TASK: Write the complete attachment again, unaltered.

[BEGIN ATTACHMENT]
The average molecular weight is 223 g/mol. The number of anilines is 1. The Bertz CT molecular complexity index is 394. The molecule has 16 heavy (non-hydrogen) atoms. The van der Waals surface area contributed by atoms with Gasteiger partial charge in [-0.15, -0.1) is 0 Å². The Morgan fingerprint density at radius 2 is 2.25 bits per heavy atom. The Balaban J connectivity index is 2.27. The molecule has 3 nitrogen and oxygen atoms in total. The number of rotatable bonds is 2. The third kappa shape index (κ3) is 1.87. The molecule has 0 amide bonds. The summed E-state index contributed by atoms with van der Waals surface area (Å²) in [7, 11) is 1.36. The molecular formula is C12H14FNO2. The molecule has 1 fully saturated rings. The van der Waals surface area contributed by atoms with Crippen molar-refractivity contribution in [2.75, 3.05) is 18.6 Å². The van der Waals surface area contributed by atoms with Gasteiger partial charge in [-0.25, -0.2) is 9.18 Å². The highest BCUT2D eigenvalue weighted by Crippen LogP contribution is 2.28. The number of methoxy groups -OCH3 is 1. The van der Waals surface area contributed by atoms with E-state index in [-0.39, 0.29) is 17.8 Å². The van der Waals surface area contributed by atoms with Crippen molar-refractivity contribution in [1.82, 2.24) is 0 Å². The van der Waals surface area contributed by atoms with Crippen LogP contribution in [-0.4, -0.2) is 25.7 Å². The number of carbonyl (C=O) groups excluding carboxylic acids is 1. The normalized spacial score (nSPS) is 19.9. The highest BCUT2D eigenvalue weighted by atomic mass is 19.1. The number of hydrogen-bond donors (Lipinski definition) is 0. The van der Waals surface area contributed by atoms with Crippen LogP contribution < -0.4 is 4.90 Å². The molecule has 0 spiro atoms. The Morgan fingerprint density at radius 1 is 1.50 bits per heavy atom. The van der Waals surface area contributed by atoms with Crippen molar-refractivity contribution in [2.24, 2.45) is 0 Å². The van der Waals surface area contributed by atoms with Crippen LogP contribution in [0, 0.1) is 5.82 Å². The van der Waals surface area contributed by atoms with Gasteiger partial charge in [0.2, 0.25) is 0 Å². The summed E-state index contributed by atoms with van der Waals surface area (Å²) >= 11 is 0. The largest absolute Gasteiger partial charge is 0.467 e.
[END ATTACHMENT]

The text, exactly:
The average molecular weight is 223 g/mol. The number of anilines is 1. The Bertz CT molecular complexity index is 394. The molecule has 16 heavy (non-hydrogen) atoms. The van der Waals surface area contributed by atoms with Gasteiger partial charge in [-0.15, -0.1) is 0 Å². The Morgan fingerprint density at radius 2 is 2.25 bits per heavy atom. The Balaban J connectivity index is 2.27. The molecule has 3 nitrogen and oxygen atoms in total. The number of rotatable bonds is 2. The third kappa shape index (κ3) is 1.87. The molecule has 0 amide bonds. The summed E-state index contributed by atoms with van der Waals surface area (Å²) in [7, 11) is 1.36. The molecular formula is C12H14FNO2. The molecule has 1 fully saturated rings. The van der Waals surface area contributed by atoms with Crippen molar-refractivity contribution in [2.75, 3.05) is 18.6 Å². The van der Waals surface area contributed by atoms with Gasteiger partial charge in [-0.25, -0.2) is 9.18 Å². The highest BCUT2D eigenvalue weighted by Crippen LogP contribution is 2.28. The number of methoxy groups -OCH3 is 1. The van der Waals surface area contributed by atoms with E-state index in [-0.39, 0.29) is 17.8 Å². The van der Waals surface area contributed by atoms with Crippen molar-refractivity contribution in [1.82, 2.24) is 0 Å². The van der Waals surface area contributed by atoms with Crippen LogP contribution in [-0.4, -0.2) is 25.7 Å². The number of carbonyl (C=O) groups excluding carboxylic acids is 1. The normalized spacial score (nSPS) is 19.9. The highest BCUT2D eigenvalue weighted by atomic mass is 19.1. The number of hydrogen-bond donors (Lipinski definition) is 0. The van der Waals surface area contributed by atoms with Crippen LogP contribution < -0.4 is 4.90 Å². The molecule has 0 spiro atoms. The Morgan fingerprint density at radius 1 is 1.50 bits per heavy atom. The van der Waals surface area contributed by atoms with Crippen molar-refractivity contribution in [2.24, 2.45) is 0 Å². The van der Waals surface area contributed by atoms with Crippen LogP contribution in [0, 0.1) is 5.82 Å². The van der Waals surface area contributed by atoms with Gasteiger partial charge in [0.2, 0.25) is 0 Å². The summed E-state index contributed by atoms with van der Waals surface area (Å²) >= 11 is 0. The largest absolute Gasteiger partial charge is 0.467 e.